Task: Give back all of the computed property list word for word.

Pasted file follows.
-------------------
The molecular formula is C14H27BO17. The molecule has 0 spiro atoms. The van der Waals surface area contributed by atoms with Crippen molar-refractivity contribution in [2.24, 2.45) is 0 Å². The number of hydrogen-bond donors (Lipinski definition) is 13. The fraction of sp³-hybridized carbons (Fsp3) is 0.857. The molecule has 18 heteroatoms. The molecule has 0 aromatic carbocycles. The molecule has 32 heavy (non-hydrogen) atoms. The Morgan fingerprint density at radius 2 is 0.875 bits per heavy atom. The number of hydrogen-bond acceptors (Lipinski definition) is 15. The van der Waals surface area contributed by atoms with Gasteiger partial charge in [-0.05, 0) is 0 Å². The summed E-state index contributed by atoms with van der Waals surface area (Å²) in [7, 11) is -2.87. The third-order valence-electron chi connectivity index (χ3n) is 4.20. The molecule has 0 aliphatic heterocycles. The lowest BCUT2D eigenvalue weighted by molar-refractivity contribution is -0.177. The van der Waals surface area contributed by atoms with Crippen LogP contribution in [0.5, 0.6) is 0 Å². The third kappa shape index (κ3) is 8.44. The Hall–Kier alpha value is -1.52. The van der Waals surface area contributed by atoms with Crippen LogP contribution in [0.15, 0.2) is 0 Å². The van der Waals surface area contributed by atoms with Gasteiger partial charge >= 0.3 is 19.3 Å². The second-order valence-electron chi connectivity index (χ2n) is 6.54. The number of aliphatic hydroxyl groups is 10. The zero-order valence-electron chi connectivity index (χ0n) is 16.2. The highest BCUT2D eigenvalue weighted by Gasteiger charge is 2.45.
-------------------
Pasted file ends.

The molecular formula is C14H27BO17. The molecule has 0 spiro atoms. The van der Waals surface area contributed by atoms with Crippen molar-refractivity contribution in [2.24, 2.45) is 0 Å². The number of hydrogen-bond donors (Lipinski definition) is 13. The fraction of sp³-hybridized carbons (Fsp3) is 0.857. The molecule has 18 heteroatoms. The molecule has 0 aromatic carbocycles. The molecule has 32 heavy (non-hydrogen) atoms. The Morgan fingerprint density at radius 2 is 0.875 bits per heavy atom. The number of hydrogen-bond acceptors (Lipinski definition) is 15. The van der Waals surface area contributed by atoms with Gasteiger partial charge in [-0.05, 0) is 0 Å². The summed E-state index contributed by atoms with van der Waals surface area (Å²) in [7, 11) is -2.87. The third-order valence-electron chi connectivity index (χ3n) is 4.20. The molecule has 0 aliphatic heterocycles. The lowest BCUT2D eigenvalue weighted by molar-refractivity contribution is -0.177. The van der Waals surface area contributed by atoms with Crippen LogP contribution in [0.5, 0.6) is 0 Å². The third kappa shape index (κ3) is 8.44. The Hall–Kier alpha value is -1.52. The van der Waals surface area contributed by atoms with Crippen LogP contribution in [0.15, 0.2) is 0 Å². The van der Waals surface area contributed by atoms with Gasteiger partial charge >= 0.3 is 19.3 Å². The second-order valence-electron chi connectivity index (χ2n) is 6.54. The number of aliphatic hydroxyl groups is 10. The zero-order valence-electron chi connectivity index (χ0n) is 16.2. The highest BCUT2D eigenvalue weighted by Gasteiger charge is 2.45.